Oxford Graduate Texts in Mathematics. 2. Oxford: Clarendon Press. x, 437 p. £47.50 (1997).
For a review of the German original (1992) see 781.46001.
The first three parts of this book are an advanced course of functional analysis. Here one can find basic definitions and results of linear functional analysis.
Part I: “Preliminaries” is introductory; it contains short descriptions of basic definitions and results form linear algebra, and the theory of metric and topological spaces.
Part II: “Banach Spaces and Metric Linear Spaces” presents in detail the theory of normed linear spaces, the Hahn-Banach Theorem and Duality Theory, the Banach-Steinhaus Theorem and its consequences, the theory of Hilbert spaces and orthogonal systems, the theory of spaces and , Fourier transformation and Sobolev spaces.
Part III: “Spectral Theory of Linear Operators” is a good and exhausting account of basic results about linear operators. The theory of compact operators in Banach and Hilbert spaces, the general theory of Banach algebras and -algebras, spectral theory of normal operators, the general and spectral theory of unbounded selfadjoint operators in Hilbert space, and even the theory of selfadjoint extensions of symmetric operators are accounted here.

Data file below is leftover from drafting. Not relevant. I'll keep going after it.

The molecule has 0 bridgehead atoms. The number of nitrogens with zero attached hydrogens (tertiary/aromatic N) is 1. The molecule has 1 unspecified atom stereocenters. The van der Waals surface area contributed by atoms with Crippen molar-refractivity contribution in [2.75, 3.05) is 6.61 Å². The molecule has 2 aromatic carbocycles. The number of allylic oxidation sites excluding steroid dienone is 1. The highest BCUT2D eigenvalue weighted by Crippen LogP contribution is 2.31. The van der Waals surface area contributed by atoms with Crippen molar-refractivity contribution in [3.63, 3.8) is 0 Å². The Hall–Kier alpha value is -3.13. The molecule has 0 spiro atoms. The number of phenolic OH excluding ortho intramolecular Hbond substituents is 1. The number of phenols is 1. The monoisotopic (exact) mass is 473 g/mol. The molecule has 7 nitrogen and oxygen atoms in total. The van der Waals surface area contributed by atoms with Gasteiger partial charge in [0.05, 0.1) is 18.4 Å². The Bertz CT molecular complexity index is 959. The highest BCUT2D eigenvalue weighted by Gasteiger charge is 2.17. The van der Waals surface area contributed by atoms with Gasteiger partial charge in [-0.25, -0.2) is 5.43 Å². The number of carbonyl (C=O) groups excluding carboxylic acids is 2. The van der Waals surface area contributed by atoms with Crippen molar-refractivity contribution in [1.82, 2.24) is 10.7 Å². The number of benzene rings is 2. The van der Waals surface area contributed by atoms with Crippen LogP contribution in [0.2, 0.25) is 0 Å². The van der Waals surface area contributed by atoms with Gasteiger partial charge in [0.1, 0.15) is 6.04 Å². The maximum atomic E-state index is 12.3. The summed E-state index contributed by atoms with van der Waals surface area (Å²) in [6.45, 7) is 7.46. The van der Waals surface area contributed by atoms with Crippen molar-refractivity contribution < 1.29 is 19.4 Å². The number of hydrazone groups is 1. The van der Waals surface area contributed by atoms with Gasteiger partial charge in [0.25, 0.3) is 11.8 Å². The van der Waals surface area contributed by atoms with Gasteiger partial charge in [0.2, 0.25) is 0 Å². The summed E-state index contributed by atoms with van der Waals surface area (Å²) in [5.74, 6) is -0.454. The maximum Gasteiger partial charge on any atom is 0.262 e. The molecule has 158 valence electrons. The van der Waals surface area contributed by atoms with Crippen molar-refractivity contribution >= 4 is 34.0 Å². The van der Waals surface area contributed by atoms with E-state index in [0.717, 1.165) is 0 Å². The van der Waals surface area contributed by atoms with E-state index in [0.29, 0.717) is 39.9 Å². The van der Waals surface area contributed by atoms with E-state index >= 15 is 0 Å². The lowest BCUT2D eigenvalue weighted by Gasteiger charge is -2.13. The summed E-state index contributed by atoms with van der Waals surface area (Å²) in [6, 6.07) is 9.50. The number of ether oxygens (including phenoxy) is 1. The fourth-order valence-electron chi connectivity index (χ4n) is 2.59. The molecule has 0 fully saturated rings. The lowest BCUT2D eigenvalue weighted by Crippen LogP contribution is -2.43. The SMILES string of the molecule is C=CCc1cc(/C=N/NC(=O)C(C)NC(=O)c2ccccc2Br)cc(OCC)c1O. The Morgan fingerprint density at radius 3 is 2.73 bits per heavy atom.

The last part IV: “Fréchet Spaces and Their Dual Spaces” is the most interesting in this book. The part has no analogues in other mathematical books and is a sufficiently comprehensive description of this field. Moreover, the authors present recent results on sequence spaces, linear topological invariants and short exact sequences of Fréchet spaces, and theorems about their splittings. Really, this part is a small research monograph.
As one can see, the book is non-standard and interesting. Undoubtedly, it will be useful for all researchers and lecturers in the field. Of course, it will also be useful for graduate and post-graduate students studying functional analysis.